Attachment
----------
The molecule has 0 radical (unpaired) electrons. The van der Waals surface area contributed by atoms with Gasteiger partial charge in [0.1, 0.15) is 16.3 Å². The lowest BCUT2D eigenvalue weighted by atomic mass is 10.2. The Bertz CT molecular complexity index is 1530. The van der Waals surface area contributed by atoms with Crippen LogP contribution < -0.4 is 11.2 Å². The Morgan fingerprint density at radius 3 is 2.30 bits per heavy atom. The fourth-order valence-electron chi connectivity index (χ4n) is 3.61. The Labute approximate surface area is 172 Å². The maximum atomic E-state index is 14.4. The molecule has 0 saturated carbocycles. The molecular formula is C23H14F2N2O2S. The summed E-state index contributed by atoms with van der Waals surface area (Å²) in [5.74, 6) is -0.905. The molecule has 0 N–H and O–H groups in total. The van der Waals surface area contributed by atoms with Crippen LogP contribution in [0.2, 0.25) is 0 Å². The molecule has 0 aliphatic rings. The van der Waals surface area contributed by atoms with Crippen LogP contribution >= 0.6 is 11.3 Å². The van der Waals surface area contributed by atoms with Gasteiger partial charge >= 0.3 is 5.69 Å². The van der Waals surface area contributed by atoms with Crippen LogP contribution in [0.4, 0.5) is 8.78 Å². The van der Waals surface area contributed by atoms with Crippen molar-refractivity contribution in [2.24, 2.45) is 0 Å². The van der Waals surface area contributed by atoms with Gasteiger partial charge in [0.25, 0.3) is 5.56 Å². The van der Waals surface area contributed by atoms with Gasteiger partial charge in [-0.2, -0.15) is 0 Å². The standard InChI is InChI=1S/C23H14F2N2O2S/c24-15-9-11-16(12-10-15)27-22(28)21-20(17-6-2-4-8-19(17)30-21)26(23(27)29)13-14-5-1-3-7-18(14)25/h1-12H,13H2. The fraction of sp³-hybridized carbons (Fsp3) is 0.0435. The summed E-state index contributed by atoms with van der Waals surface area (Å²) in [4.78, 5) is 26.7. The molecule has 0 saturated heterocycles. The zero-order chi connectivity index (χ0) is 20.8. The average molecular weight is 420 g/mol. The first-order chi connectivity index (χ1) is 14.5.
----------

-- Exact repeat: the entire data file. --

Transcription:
The molecule has 0 radical (unpaired) electrons. The van der Waals surface area contributed by atoms with Gasteiger partial charge in [0.1, 0.15) is 16.3 Å². The lowest BCUT2D eigenvalue weighted by atomic mass is 10.2. The Bertz CT molecular complexity index is 1530. The van der Waals surface area contributed by atoms with Crippen LogP contribution < -0.4 is 11.2 Å². The Morgan fingerprint density at radius 3 is 2.30 bits per heavy atom. The fourth-order valence-electron chi connectivity index (χ4n) is 3.61. The Labute approximate surface area is 172 Å². The maximum atomic E-state index is 14.4. The molecule has 0 saturated carbocycles. The molecular formula is C23H14F2N2O2S. The summed E-state index contributed by atoms with van der Waals surface area (Å²) in [5.74, 6) is -0.905. The molecule has 0 N–H and O–H groups in total. The van der Waals surface area contributed by atoms with Crippen LogP contribution in [0.2, 0.25) is 0 Å². The molecule has 0 aliphatic rings. The van der Waals surface area contributed by atoms with Crippen LogP contribution >= 0.6 is 11.3 Å². The van der Waals surface area contributed by atoms with Gasteiger partial charge >= 0.3 is 5.69 Å². The van der Waals surface area contributed by atoms with Crippen LogP contribution in [0.4, 0.5) is 8.78 Å². The van der Waals surface area contributed by atoms with Crippen molar-refractivity contribution in [2.24, 2.45) is 0 Å². The van der Waals surface area contributed by atoms with Gasteiger partial charge in [0.25, 0.3) is 5.56 Å². The van der Waals surface area contributed by atoms with Gasteiger partial charge in [-0.2, -0.15) is 0 Å². The standard InChI is InChI=1S/C23H14F2N2O2S/c24-15-9-11-16(12-10-15)27-22(28)21-20(17-6-2-4-8-19(17)30-21)26(23(27)29)13-14-5-1-3-7-18(14)25/h1-12H,13H2. The fraction of sp³-hybridized carbons (Fsp3) is 0.0435. The summed E-state index contributed by atoms with van der Waals surface area (Å²) in [4.78, 5) is 26.7. The molecule has 0 saturated heterocycles. The zero-order chi connectivity index (χ0) is 20.8. The average molecular weight is 420 g/mol. The first-order chi connectivity index (χ1) is 14.5.